I had my heart set on being a Tailor long before I started playing, but I was concerned that focusing on a crafting Life would make me too fragile to do anything beyond crafting clothes and following the story quests as closely as possible. As it turns out, I didn’t need to worry. Although Fantasy Life offers players plenty of opportunities to avoid combat (story-driven or otherwise), I never felt weak or like I wasn’t supposed to be fighting in the first place. Even as a mere Tailor with a modest dagger and armor consisting of a jaunty beret and a sensible dress, I didn’t have any trouble tackling enemies (or collecting bounties) at my level. It was only when I took a few curious stabs at the area bosses scattered across the game’s maps (and ideal for Monster Hunter-like multiplayer sessions) that I felt out of my depth. Even so, by that point I’d already completed the game’s story without ever needing to cross them.
Although I chose to play through the story focusing on only one Life, Fantasy Life encourages players to take on as many as they like, and this system is handled with a surprising degree of flexibility. Many different Lives share stats, so while I was plugging points into Dexterity to improve my Tailoring skill, I was also essentially putting points towards my future Life as a Hunter. Furthermore, challenges that you’re given for one Life can be completed even while another Life is active, so when you’re buckling down on your Blacksmithing you can still get credit for the delicious lunch you cooked for your party members.
There’s another key reason not to focus on just one Life: By the time I had finished the main story (freeing me up to pursue the Life challenges and NPC errands I’d neglected during all that end-of-the-world unpleasantness) there were still large swaths of the map that I didn’t even know existed, enemies I’d never even seen, and dozens more compelling characters hidden in plain sight. I had finished the story, but I was still far from truly finishing the game. It was only when I was testing out the multiplayer mode, pressing deep into a cave I’d never even noticed before, stumbling onto a talking sword that had surprisingly little to say, that this really sank in. This is absolutely not a sprawling open world game, but it’s still much bigger than it seems.
I enjoyed almost everything about the world of Fantasy Life, but out of all of those things, its writing still shines the brightest. This aspect is as entertaining and endearing as it is in many other Level-5 games, in addition to being an example of truly outstanding localization, but that’s not the only reason it stands out. There were many times that the story made me pause, times when a character, a piece of stray lore or a cutscene would imply something that worried me. Frankly, I was worried about a lot of things. I was worried about how female characters would be handled. I worried about how characters with substance abuse problems would be handled. I was worried about how a faction that may as well have been directly named “The Exotic and Dangerous Other” would be handled. Every single time Fantasy Life seemed to be leaning into classic and harmful fantasy story tropes, I worried. I soon learned that (for the most part) when Fantasy Life seems to lean in to these tropes, it’s only for the sake of pushing off harder, and it pays off. There are still parts of the game that could have been handled better (and this game certainly deserves a few think pieces that it probably won’t get) but overall, the way it addresses some of its more challenging topics is worth recognizing.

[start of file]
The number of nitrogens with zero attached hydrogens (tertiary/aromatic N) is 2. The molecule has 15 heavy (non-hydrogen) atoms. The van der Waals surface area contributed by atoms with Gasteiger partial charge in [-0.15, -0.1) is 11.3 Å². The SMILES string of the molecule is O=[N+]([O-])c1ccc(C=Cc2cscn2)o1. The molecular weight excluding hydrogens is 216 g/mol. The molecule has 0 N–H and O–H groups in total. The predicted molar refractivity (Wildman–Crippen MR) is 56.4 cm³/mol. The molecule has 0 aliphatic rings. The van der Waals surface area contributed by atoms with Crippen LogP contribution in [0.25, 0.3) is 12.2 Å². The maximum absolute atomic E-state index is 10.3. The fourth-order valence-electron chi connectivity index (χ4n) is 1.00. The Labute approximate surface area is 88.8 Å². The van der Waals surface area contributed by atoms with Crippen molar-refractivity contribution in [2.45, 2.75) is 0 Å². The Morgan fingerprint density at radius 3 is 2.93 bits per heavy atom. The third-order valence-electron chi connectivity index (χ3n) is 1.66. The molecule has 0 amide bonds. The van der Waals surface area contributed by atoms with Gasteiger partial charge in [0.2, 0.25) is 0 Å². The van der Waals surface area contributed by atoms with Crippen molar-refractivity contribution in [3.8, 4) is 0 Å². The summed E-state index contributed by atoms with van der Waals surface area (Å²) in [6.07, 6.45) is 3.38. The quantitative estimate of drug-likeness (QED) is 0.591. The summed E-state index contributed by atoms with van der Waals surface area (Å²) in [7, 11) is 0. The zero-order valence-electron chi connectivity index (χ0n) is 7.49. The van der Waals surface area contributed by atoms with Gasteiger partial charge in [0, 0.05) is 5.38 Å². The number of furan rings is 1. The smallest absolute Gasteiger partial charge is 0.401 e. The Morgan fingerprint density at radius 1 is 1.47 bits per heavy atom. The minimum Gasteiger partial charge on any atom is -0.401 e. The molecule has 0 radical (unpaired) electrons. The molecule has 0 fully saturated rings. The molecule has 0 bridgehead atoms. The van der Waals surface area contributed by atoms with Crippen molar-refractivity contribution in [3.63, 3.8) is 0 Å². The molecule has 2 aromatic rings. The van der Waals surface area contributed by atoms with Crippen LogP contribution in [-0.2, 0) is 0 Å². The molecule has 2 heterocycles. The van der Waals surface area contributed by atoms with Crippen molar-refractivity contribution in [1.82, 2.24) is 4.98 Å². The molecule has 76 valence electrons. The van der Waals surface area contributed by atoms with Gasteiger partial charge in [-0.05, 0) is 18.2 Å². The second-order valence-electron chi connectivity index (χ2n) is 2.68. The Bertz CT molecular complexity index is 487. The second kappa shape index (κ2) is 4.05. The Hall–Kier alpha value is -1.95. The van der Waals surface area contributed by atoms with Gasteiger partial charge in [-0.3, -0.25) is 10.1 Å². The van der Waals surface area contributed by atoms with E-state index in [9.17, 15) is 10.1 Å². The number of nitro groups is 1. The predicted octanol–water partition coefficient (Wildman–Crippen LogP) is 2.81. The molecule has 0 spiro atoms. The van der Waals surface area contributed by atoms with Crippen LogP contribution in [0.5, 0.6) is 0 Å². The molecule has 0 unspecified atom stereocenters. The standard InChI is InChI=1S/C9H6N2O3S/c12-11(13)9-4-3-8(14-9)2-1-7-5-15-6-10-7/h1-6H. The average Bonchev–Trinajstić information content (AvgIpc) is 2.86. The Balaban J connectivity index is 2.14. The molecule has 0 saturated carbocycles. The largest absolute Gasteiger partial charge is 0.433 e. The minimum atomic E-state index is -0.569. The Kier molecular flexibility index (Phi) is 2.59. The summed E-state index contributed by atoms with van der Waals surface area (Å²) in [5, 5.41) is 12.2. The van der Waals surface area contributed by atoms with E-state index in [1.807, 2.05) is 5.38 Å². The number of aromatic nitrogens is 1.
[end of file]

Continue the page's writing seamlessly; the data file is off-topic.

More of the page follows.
Fantasy Life made me realize just how parched I was for another truly kind game world: a world where hard work is rewarded, where progress is tangible, where people care and conflicts can be resolved with a bushel of freshly-picked apples as often as with a blade. It’s an engrossing and joy-filled way to unwind, and easily one of the most charming games I’ve played this fall.
Janine Hawkins is a games writer based in sunny Canada. You can find her written and video work on HealerArcherMage.com or follow her on Twitter @bleatingheart.